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A CurtainUp Review
Where's My Money?

by Les Gutman
Romance is for men; women who settle for romance get used.
---John Patrick Shanley's Natalie

Labyrinth Theater Company's Production of Where's My Money
Moves to the Manhattan Theatre Club

The advance notices about this second staging of John Patrick Shanley's black as black comedy claimed that the script has been rewritten. Not having seen the original production last summer, it's hard to say just what is new beyond the addition of a joke about the Taliban. However, nothing mentioned in Les Gutman's review seems to have been eliminated.

The skewered set (to reflect these characters' skewered expectations of life and their relationships) is in place and so, except for John Ortiz, is the cast. Ortiz's replacement, Erik Laray Harvey, fills his shoes quite competently. To be perfectly frank, however, I don't think even Mr. Ortiz, whose work I greatly admire, could have made me see his character, or any other in this play, as anything but non-dimensional. While I'm more often in agreement with my able and insightful co-editor's opinion, I found much less to like here than he did.

Shanley's dialogue is smart. He knows how to spin a keep-them-guessing plot, complete with the theme from the old Perry Mason TV shows to soak it in the right atmosphere. These assets notwithstanding, I found the game played on the reverse-raked harlequin patterned stage hardly worth the candle. Things starts out well enough with a surrealistic bang followed by a terrific scene between would-be actress Celeste (Yetta Gottesman) and her critical and practical accountant friend, Natalie (Paula Pizzi) After that promising beginning, however, the dream sequences that end each scene are more bizarre than surreal and there's nothing deep or original enough to warrant the poison running through many of the speeches.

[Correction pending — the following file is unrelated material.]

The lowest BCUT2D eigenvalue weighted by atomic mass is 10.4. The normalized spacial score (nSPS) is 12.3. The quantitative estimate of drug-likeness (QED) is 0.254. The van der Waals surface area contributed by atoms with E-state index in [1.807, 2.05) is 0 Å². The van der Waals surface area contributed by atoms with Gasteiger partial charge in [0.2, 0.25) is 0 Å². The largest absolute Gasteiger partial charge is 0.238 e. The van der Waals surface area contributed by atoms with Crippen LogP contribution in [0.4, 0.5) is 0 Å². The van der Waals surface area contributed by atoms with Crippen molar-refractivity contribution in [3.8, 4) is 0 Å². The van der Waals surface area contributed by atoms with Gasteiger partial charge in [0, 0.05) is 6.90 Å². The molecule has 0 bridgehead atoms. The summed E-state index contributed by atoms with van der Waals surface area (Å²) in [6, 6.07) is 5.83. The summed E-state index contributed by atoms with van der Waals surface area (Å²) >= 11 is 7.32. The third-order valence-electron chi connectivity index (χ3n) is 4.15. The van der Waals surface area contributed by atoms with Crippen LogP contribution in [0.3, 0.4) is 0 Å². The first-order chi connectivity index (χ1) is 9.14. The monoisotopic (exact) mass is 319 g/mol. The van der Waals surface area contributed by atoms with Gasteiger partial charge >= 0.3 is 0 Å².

I think for this play to warrant the move uptown under the auspices of the prestigious Manhattan Theatre Club, it needed an outside script doctor -- either that, or Mr. Shanley should have turned over the director's baton to someone else and concentrated on giving his play the depth that his clever writing deserves. As it stands, except for the line "Monogamy is like a 40-watt bulb. It Works but it's not enough" this is less a case of Where's My Money? than Where's The Beef? -- Elyse Sommer

---Our Original Review- by Les Gutman

Where's My Money?
Y. Gottesman and P. Pizzi
(Photo: Joan Marcus)
"What is marriage?" There are a lot of questions asked in John Patrick Shanley's darkly funny, surreally entertaining new play, but that's the one that looms, unasked until the play's end. It's a more trenchant inquiry than it might seem at first blush: after all, a lot of people seem to say "I do" without having its answer firmly in hand. One can quibble, perhaps, with the narrow slice of the battle of the sexes that Shanley assays for us here, but there's no denying he has tapped into both poles of the current that electrifies the matrimonial ritual.

The themes of Where's My Money?, marital confliction and infidelity, and its seeds in emotional inadequacy, are familiar ones for Shanley. They pervade his plays like Danny and the Deep Blue Sea and Italian American Reconciliation (review linked below), as well as his Oscar-winning film Moonstruck. They return now stripped of any residual insulation.

And what better way to wire his story than by coiling it around a pair of divorce lawyers? One might hope that the work of a divorce lawyer would lead to some more refined wisdom on the subject of relationships, but the evidence here doesn't support the notion. One's willingness to dispense advice on such matters -- endemic in the Brooklyn Shanley portrays -- seems inversely proportional to one's need for it.

Where's My Money? opens with the familiar theme song of television's Perry Mason, but from its opening, wordless series of blackout images it's clear Shanley is treading closer to the province of The Twilight Zone. His characters may be terrorized by their marriages and extramarital affairs, but they are haunted by ghosts and hear noises.